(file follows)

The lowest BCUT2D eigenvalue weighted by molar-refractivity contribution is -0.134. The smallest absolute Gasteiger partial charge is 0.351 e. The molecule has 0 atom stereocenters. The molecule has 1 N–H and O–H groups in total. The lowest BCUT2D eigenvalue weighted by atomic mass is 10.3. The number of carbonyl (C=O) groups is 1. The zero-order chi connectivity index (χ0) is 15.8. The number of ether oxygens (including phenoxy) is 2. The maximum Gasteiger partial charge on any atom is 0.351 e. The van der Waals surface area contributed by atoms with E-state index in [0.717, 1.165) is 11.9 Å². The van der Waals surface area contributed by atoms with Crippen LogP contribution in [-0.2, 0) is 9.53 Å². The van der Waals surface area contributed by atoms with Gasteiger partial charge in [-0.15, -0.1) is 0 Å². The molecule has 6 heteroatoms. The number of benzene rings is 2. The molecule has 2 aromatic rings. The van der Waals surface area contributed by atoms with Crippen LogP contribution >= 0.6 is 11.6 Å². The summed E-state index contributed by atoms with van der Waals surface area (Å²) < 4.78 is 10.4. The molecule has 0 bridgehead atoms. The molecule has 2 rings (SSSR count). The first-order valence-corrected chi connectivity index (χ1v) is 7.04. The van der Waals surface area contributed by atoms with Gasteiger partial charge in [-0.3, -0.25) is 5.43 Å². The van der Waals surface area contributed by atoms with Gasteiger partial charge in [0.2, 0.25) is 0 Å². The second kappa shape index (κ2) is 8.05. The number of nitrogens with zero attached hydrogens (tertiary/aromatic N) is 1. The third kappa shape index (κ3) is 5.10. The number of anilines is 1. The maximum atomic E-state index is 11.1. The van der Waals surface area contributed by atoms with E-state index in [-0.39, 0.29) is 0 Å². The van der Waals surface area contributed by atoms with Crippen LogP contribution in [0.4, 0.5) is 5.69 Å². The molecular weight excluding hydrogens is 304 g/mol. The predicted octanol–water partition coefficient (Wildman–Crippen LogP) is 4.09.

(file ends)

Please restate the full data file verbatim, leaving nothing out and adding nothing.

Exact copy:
The lowest BCUT2D eigenvalue weighted by molar-refractivity contribution is -0.134. The smallest absolute Gasteiger partial charge is 0.351 e. The molecule has 0 atom stereocenters. The molecule has 1 N–H and O–H groups in total. The lowest BCUT2D eigenvalue weighted by atomic mass is 10.3. The number of carbonyl (C=O) groups is 1. The zero-order chi connectivity index (χ0) is 15.8. The number of ether oxygens (including phenoxy) is 2. The maximum Gasteiger partial charge on any atom is 0.351 e. The van der Waals surface area contributed by atoms with E-state index in [0.717, 1.165) is 11.9 Å². The van der Waals surface area contributed by atoms with Crippen LogP contribution in [-0.2, 0) is 9.53 Å². The van der Waals surface area contributed by atoms with Gasteiger partial charge in [-0.15, -0.1) is 0 Å². The molecule has 6 heteroatoms. The number of benzene rings is 2. The molecule has 2 aromatic rings. The van der Waals surface area contributed by atoms with Crippen LogP contribution >= 0.6 is 11.6 Å². The summed E-state index contributed by atoms with van der Waals surface area (Å²) < 4.78 is 10.4. The molecule has 0 bridgehead atoms. The molecule has 2 rings (SSSR count). The first-order valence-corrected chi connectivity index (χ1v) is 7.04. The van der Waals surface area contributed by atoms with Gasteiger partial charge in [-0.3, -0.25) is 5.43 Å². The van der Waals surface area contributed by atoms with Gasteiger partial charge in [0.2, 0.25) is 0 Å². The second kappa shape index (κ2) is 8.05. The number of nitrogens with zero attached hydrogens (tertiary/aromatic N) is 1. The third kappa shape index (κ3) is 5.10. The number of anilines is 1. The maximum atomic E-state index is 11.1. The van der Waals surface area contributed by atoms with E-state index in [-0.39, 0.29) is 0 Å². The van der Waals surface area contributed by atoms with Crippen LogP contribution in [0.4, 0.5) is 5.69 Å². The molecular weight excluding hydrogens is 304 g/mol. The predicted octanol–water partition coefficient (Wildman–Crippen LogP) is 4.09.